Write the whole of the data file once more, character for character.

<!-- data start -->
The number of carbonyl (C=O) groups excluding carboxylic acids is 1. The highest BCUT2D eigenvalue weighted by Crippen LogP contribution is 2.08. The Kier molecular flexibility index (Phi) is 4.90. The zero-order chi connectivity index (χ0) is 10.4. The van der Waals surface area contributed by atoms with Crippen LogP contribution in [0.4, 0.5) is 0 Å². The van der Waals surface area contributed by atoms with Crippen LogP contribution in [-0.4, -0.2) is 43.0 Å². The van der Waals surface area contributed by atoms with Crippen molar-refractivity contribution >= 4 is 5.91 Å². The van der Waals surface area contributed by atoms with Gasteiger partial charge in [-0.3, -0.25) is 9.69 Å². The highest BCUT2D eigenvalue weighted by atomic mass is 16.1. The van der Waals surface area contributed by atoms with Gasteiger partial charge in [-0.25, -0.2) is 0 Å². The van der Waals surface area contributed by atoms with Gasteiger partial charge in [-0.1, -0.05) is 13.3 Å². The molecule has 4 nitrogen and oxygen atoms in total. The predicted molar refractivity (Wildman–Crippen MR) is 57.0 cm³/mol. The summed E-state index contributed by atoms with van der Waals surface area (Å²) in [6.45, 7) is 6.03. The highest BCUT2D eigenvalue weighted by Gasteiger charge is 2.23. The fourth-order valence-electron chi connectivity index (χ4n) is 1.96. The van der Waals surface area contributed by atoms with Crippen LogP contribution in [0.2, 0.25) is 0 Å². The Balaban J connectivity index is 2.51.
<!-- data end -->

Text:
The number of carbonyl (C=O) groups excluding carboxylic acids is 1. The highest BCUT2D eigenvalue weighted by Crippen LogP contribution is 2.08. The Kier molecular flexibility index (Phi) is 4.90. The zero-order chi connectivity index (χ0) is 10.4. The van der Waals surface area contributed by atoms with Crippen LogP contribution in [0.4, 0.5) is 0 Å². The van der Waals surface area contributed by atoms with Crippen LogP contribution in [-0.4, -0.2) is 43.0 Å². The van der Waals surface area contributed by atoms with Crippen molar-refractivity contribution >= 4 is 5.91 Å². The van der Waals surface area contributed by atoms with Gasteiger partial charge in [-0.3, -0.25) is 9.69 Å². The highest BCUT2D eigenvalue weighted by atomic mass is 16.1. The van der Waals surface area contributed by atoms with Gasteiger partial charge in [-0.25, -0.2) is 0 Å². The van der Waals surface area contributed by atoms with Gasteiger partial charge in [-0.1, -0.05) is 13.3 Å². The molecule has 4 nitrogen and oxygen atoms in total. The predicted molar refractivity (Wildman–Crippen MR) is 57.0 cm³/mol. The summed E-state index contributed by atoms with van der Waals surface area (Å²) in [6.45, 7) is 6.03. The highest BCUT2D eigenvalue weighted by Gasteiger charge is 2.23. The fourth-order valence-electron chi connectivity index (χ4n) is 1.96. The van der Waals surface area contributed by atoms with Crippen LogP contribution in [0.2, 0.25) is 0 Å². The Balaban J connectivity index is 2.51.